Comments on Osgood's 1881 Lucile in
The Literary World, a Monthly Review of Current Literature; August 13, 1881, “News and Notes.”

James R. Osgood & Co. are out with the prospectus of an entirely new and truly elegant illustrated edition of Owen Meredith's "Lucile," a famous and favorite poem which well deserves as fine a dress as printer and engraver can give it: this poet's "best poem," Stedman calls it, "a really interesting, though sentimental, parlor novel, written in fluent verse." It was first published in 1860. The form which is to signalize its "coming of age," is a large quarto of over 330 pages, with more than 160 new wood-cuts, by Anthony, Linton, John Andrew & Son, and others, after drawings by Mrs. Hallock Foote, Ipsen, Moran, Ward, Sheppard, and half-a-dozen others. The plates will be entirely new. The volume will be ready early next month.

 

The Literary World. December 17, 1881. 12:26.

Owen Meredith's Lucile.

This choice volume is late in reaching us, having been published some weeks since, but is worth waiting for, and stands the closest examination. The poem, which is by no means new, may be described as a novel in dramatic verse, and is full of a foreign scenery which invites the best artistic skill. Stedman has called Lucile not only the best work of its author, but the most popular; a really interesting, though sentimental, parlor-novel, written in fluent verse,-- a kind of production exactly suited to his gift and limitations. “It is quite original," continues Mr. Stedman's estimate, "for Lytton adds to an inherited talent for melodramatic tale-writing a poetical ear, good knowledge of effect, and a taste for social excitements." The author, "Owen Meredith," will be remembered as the Hon. Edward Robert Bulwer Lytton, now Lord Lytton. In its present form the intrinsic traits of Lucile whatever they may be, are left quite in the background by the chaste elegance of the typography and the rare beauty of the engravings,-- engravings than which we recall none finer in all the range of illustrated work of the present year. Their one common characteristic is finish. Their unfailing refinement and delicacy, whether of the full-page cuts, or of the vignettes that are scattered through the text, we have not seen excelled. The impressions are uniformly clear and brilliant, and equal to the best work in the American magazines. The cloth cover also is in the best of taste. [James R. Osgood & Co. $6.00.]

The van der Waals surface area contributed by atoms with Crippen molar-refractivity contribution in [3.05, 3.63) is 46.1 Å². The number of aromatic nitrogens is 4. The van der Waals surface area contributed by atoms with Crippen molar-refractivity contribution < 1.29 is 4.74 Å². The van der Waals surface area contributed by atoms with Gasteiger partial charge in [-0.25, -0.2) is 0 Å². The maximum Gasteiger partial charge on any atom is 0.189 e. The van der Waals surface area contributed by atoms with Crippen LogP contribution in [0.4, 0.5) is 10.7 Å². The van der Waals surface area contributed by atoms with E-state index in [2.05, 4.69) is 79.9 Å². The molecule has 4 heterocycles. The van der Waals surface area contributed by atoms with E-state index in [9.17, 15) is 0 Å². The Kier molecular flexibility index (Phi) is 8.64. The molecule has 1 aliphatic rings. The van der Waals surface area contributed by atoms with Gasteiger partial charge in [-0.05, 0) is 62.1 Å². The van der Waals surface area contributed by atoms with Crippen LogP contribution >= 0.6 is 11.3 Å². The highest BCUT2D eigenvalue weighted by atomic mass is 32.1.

Last revised: 24 August 2010